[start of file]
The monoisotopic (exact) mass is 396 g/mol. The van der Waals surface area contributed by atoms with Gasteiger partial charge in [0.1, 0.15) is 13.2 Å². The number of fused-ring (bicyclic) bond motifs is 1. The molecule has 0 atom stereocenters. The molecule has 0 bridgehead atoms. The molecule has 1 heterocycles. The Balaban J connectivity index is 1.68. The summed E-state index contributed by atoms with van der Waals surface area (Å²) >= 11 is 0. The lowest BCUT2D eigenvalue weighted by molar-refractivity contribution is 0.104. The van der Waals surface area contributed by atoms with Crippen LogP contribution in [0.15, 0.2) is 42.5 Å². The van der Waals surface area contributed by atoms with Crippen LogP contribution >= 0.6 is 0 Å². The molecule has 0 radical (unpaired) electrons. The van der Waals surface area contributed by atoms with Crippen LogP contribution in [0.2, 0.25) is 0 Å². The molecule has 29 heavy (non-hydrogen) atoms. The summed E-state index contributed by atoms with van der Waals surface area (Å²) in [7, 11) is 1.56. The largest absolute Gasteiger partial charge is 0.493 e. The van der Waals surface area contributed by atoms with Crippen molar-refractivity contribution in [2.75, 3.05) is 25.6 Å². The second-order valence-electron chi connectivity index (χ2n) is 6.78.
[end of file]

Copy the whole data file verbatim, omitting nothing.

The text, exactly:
The monoisotopic (exact) mass is 396 g/mol. The van der Waals surface area contributed by atoms with Gasteiger partial charge in [0.1, 0.15) is 13.2 Å². The number of fused-ring (bicyclic) bond motifs is 1. The molecule has 0 atom stereocenters. The molecule has 0 bridgehead atoms. The molecule has 1 heterocycles. The Balaban J connectivity index is 1.68. The summed E-state index contributed by atoms with van der Waals surface area (Å²) >= 11 is 0. The lowest BCUT2D eigenvalue weighted by molar-refractivity contribution is 0.104. The van der Waals surface area contributed by atoms with Crippen LogP contribution in [0.15, 0.2) is 42.5 Å². The van der Waals surface area contributed by atoms with Crippen LogP contribution >= 0.6 is 0 Å². The molecule has 0 radical (unpaired) electrons. The van der Waals surface area contributed by atoms with Crippen LogP contribution in [0.2, 0.25) is 0 Å². The molecule has 29 heavy (non-hydrogen) atoms. The summed E-state index contributed by atoms with van der Waals surface area (Å²) in [7, 11) is 1.56. The largest absolute Gasteiger partial charge is 0.493 e. The van der Waals surface area contributed by atoms with Crippen molar-refractivity contribution in [2.75, 3.05) is 25.6 Å². The second-order valence-electron chi connectivity index (χ2n) is 6.78.